Ladies and gentlemen, this is your captain speaking. The jet stream is with us today and we’ll soon be traveling at more than 600 miles per hour. If all goes well in an hour we should be able to look down and see land below. When we do, we’ll look for a city with an airport. When we find one we think looks safe we’ll try to land. We hope you have an enjoyable flying experience with us. Thank you for flying Random Air. Would you choose to ride on an airplane with an uncertain destination? Would you wonder why you are travelling at 600 miles per hour with no one on board sure where you are going? How does this relate to the average cattleman too many cattlemen? Too many cattlemen, just along for the ride, are only hoping for a better future in the cattle industry.
The more successful establish ranch management goals describing the future they want, determine how they can achieve the goals, and then manage for goal achievement. It can be done, but it takes a plan. the first step is to commit your goals to writing. Begin by making a list of the things you want to accomplish with your farm or ranch operation. For example, to make a living from the farm or ranch operation, to provide supplemental income, to expand maintain or reduce the frame or ranch operation, or to improve the natural resources of the land. The second step is to categorize the management goals that you have listed. An easy way to get started is to categorize your goals into personal and business categories. Personal goals are statements about what you as an individual want to do in the future. They may deal with the landscape or appearance of your farm or ranch, a certain level of production, or the quality of life on a farm or ranch for current and future generations. Business goals are statements about what you want the business to do in the future. These are commonly expressed as a certain level of return on assets equity or management, farm or ranch growth, business organization, or retirement. It is necessary that you develop accurate financial statements and monitor them closely to achieve most business goals.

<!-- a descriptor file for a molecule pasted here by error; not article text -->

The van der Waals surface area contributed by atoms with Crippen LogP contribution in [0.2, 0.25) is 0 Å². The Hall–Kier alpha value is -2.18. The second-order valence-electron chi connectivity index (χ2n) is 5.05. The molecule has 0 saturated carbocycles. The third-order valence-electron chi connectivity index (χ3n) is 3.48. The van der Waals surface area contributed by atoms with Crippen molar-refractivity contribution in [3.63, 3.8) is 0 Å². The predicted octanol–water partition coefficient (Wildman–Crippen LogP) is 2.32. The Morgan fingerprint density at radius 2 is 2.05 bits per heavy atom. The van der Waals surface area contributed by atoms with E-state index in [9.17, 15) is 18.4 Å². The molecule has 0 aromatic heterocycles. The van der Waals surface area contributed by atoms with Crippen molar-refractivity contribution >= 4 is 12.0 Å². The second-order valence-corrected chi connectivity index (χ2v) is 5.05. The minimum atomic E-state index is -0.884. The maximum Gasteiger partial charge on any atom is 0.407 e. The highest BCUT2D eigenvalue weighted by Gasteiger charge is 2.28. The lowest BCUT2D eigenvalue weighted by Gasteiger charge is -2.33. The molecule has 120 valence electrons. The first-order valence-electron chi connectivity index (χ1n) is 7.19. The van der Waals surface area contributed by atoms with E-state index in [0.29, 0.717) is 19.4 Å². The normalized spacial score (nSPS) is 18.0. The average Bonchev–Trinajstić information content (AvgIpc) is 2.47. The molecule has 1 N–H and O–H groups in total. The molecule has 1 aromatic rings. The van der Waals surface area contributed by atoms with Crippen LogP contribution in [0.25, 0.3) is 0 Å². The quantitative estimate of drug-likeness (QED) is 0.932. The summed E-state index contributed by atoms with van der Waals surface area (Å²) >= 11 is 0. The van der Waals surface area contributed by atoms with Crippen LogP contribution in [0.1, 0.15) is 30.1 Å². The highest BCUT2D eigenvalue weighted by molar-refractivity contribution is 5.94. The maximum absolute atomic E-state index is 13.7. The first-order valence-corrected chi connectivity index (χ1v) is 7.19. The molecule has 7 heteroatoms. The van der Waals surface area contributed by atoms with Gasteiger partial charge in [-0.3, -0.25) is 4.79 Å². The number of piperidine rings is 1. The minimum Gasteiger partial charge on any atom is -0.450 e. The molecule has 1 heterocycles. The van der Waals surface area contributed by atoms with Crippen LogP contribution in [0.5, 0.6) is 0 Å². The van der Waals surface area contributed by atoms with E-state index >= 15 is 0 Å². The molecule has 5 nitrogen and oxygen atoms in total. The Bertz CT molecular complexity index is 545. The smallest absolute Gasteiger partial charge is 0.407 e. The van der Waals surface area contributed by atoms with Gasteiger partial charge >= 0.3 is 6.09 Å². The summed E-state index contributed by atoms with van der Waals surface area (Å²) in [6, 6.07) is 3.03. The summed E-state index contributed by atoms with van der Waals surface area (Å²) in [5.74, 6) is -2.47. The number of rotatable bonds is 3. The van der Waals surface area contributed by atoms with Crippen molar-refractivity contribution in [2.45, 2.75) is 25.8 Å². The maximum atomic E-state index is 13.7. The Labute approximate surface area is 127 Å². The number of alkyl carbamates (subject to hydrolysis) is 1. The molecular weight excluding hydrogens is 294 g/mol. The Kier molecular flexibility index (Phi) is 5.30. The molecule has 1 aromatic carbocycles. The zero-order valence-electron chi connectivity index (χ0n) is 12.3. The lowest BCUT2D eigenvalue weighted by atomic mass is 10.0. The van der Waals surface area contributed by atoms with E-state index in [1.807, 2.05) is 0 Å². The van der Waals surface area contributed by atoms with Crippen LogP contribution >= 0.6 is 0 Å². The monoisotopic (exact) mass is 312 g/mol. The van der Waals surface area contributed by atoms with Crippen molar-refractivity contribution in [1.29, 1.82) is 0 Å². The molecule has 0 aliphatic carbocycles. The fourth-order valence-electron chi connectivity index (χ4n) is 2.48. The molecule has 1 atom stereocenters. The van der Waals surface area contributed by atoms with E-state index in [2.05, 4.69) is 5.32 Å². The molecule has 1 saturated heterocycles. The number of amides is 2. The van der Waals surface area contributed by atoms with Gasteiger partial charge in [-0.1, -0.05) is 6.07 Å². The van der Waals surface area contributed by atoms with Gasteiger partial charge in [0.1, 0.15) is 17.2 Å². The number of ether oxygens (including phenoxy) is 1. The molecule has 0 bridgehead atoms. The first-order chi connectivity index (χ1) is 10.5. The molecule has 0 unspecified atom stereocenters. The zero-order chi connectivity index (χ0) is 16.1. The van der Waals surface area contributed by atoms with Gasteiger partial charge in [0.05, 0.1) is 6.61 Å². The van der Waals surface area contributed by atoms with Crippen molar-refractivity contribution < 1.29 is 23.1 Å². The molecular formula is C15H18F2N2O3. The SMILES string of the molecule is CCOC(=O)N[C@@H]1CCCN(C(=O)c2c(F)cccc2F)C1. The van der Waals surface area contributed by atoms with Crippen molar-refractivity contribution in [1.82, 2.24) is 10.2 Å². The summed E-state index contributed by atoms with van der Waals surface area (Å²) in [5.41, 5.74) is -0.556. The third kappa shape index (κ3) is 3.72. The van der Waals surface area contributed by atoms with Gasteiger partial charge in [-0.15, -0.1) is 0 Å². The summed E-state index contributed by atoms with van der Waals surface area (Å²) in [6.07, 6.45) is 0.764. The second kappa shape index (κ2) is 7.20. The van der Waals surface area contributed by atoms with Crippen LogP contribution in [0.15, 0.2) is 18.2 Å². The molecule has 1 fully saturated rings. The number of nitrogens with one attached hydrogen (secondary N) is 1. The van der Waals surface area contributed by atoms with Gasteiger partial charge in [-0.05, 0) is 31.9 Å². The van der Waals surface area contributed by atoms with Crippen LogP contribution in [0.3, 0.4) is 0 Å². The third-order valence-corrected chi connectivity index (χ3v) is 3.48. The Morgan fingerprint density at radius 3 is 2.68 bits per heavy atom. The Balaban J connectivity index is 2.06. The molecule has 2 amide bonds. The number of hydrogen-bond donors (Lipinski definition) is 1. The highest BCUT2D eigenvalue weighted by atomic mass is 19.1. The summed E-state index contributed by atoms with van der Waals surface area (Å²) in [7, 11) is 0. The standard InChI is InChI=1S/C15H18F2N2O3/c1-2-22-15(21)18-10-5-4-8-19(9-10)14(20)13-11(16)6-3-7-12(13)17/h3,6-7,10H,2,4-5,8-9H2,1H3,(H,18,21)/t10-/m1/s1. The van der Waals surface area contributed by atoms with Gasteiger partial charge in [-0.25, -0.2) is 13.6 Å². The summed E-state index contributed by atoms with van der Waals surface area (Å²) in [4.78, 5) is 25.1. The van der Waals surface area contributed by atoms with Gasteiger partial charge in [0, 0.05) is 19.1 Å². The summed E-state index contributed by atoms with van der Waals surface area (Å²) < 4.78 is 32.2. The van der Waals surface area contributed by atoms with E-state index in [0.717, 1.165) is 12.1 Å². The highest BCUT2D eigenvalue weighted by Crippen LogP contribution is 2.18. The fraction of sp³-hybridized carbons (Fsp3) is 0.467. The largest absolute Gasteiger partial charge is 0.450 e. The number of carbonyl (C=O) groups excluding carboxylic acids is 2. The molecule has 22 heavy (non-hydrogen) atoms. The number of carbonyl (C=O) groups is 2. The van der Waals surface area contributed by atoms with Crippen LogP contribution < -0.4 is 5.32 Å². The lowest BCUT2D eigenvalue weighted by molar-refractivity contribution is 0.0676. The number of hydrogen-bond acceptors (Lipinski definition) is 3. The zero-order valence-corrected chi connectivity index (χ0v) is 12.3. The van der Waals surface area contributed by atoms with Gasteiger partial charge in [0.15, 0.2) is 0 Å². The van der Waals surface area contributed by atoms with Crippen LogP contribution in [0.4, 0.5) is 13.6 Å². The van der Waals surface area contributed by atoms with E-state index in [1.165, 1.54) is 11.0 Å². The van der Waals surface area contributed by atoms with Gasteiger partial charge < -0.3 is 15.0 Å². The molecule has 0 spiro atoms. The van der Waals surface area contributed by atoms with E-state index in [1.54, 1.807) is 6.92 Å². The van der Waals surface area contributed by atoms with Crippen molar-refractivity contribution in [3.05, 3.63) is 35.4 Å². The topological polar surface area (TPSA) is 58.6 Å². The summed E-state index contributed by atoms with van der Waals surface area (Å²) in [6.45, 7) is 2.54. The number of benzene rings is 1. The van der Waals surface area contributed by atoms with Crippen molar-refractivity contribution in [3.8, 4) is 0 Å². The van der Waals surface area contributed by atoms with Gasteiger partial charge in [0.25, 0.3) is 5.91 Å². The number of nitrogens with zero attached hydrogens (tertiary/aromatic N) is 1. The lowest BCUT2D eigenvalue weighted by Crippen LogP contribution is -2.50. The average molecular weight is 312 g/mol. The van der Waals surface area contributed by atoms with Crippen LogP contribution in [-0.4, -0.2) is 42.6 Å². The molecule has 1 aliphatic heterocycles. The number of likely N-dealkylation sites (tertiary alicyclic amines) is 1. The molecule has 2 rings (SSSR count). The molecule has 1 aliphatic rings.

Some personal and business goals complement each other while others may be conflicting. In the event that your goals conflict you must decide which one you want most, revise your goals, or settle on some compromise which would allow you to have a measure of both. The third step is identifying short term goals that will allow you to reach your long-term goal. An example of a business goal for returns to management and labor could be to make a profit ten years out of ten.
This is a long-term business goal with the time period definitely noted. The short-term goals that will contribute to the long term business goals could include to achieve an average of 500 pounds of wean caspere exposed female, to attain calf market prices that are 5 percent above average, and to minimize unit cost of production. These short-term goals provide the cow-calf producer with a roadmap of how to attain his or her long-term goal. The fourth step involves the written details and plans of action for achieving these goals.
This is a sample format for committing your long and short-term goals to writing. Draft a plan of action for each long-term goal. List the short-term goals that you believe will contribute to reaching your long-term goal. In addition, note possible conflicts, ways to resolve possible conflicts, resources needed, assigned person or persons, and time allowed to achieve each short-term goal. By giving some serious thought to what you want to achieve with your farm or ranch operation and committing these thoughts to writing you will be able to manage for goal achievement more effectively. The final step is putting your plan into action. Without taking action, it is only by chance that you will achieve your goals. Ranch management goals change over time due to numerous considerations such as births, deaths, marriages, divorce, age, health, economics, and government policies and regulations. Therefore developing and achieving management goals is not an event but a process that must be reviewed and adjusted as it is applied over time.
Identifying and achieving your ranch management goals requires being honest and realistic about what is important to you in the future. You may begin by answering the question: Are you just along for the ride? Or, do you have goals you want to achieve? Like the pilot who needs to know where the flight is going, what route to travel, and when it is to arrive at its desired destination, beef cattle producers should know where they are going, what plan will get them there, and when they can expect to be there.
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